A research project is presently ongoing aimed at developing a holistic solution for the management of manure and slurry from livestock on the Maltese Islands. Although solutions have already been proposed, these focus solely on the liquid manure fraction.
PT Matic Environmental Services Ltd., a leading environmental services and waste management provider in Malta, through a project funded and managed by the Malta Council for Science and Technology (MCST) and the Governance for Agricultural Bioresources (GAB), is working to provide a solution that addresses both the liquid and solid fractions of manure and the huge challenge in managing the accumulation of this biomass in a sustainable manner.
The current scenario in which livestock farmers face limited disposal options for the nutrient rich manure on the available land surface – to adhere to current EU and national legislation – while inorganic fertilisers are being imported for use in agriculture, is creating competition for land and some understandable tension within the sector.
The ever-increasing production costs together with increased competition of products from abroad is a deterrent to the sectors and is a main factor that is discouraging livestock farmers. These issues together have conceived the main objectives of PT Matic’s research project which are to: study the nutrient value of manure produced on Maltese livestock farms and the potential of transforming it into a resource without putting pressure on water bodies; the production of good quality water that can be used by livestock farmers as potable water or irrigation water; research into technologies that remove from the current nitrogen cycle any excess that is being produced; limiting the GHG emissions by proposing treatment protocols that will process manure within a short time frame from time of generation.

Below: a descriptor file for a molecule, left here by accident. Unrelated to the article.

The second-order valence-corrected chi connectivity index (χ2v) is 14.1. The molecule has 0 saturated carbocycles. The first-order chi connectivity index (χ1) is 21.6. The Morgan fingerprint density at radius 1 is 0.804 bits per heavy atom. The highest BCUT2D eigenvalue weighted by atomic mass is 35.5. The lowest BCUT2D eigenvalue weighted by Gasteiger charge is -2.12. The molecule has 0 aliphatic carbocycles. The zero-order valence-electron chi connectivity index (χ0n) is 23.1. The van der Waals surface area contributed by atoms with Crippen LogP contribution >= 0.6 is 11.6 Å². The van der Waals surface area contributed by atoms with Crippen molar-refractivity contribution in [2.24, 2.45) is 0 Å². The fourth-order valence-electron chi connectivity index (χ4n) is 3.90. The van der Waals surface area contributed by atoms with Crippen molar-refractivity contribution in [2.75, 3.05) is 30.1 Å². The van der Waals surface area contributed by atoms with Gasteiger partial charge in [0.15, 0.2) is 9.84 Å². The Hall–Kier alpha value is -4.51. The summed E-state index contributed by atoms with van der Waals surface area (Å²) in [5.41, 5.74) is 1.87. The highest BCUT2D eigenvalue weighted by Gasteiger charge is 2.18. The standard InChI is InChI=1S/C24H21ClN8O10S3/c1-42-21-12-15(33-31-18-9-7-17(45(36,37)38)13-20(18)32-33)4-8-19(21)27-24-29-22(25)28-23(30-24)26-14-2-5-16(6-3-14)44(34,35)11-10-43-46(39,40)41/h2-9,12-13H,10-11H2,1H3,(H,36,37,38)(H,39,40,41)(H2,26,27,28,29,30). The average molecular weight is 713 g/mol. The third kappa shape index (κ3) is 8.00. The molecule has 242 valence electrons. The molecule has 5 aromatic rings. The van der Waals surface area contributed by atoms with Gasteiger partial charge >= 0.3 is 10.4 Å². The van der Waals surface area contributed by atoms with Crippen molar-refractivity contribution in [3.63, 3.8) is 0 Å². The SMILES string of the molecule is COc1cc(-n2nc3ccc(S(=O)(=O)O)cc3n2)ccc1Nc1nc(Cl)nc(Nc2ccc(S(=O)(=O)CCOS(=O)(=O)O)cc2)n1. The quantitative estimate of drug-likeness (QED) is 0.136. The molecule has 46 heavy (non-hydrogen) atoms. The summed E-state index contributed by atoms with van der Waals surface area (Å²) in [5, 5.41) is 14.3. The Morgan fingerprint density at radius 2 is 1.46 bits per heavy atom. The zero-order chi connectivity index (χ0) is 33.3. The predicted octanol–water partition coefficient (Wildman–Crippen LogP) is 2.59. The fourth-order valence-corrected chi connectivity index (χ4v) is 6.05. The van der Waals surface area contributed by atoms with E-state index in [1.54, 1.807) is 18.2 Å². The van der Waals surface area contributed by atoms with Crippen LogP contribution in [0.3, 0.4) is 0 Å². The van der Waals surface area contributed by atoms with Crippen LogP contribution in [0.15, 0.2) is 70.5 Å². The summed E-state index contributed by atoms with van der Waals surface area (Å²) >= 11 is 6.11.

PT Matic conducted a pilot study over the summer of 2018, whereby a screwpress which serves to separate the solid manure particles of up to 150 μm, was installed and operated on a cow and pig farm operation located in the limits of Żurrieq. Samples from the resulting liquid fraction (effluent) were sent to a simulation laboratory in the Netherlands where they were tested for potential nutrient extraction through a process known as ammonia stripping. The ammonia which has been stripped from the manure in this process is converted into a fertiliser with the potential of replacing artificial fertilisers currently being used in agriculture. An added benefit is that this process also generates water which can be used either for irrigation or for general use on farm, although adequacy is yet to be determined. Although research is still on-going, results obtained so far are promising.
The use of fertilisers from processed manure is not yet well established, the European Commission is presently in the process of developing criteria by which certain manure-fertilisers may be used like mineral fertilisers in nitrate vulnerable zones within the context of the Nitrates Directive. The outcome of this criteria development should be available in 2019 following contribution from several member states.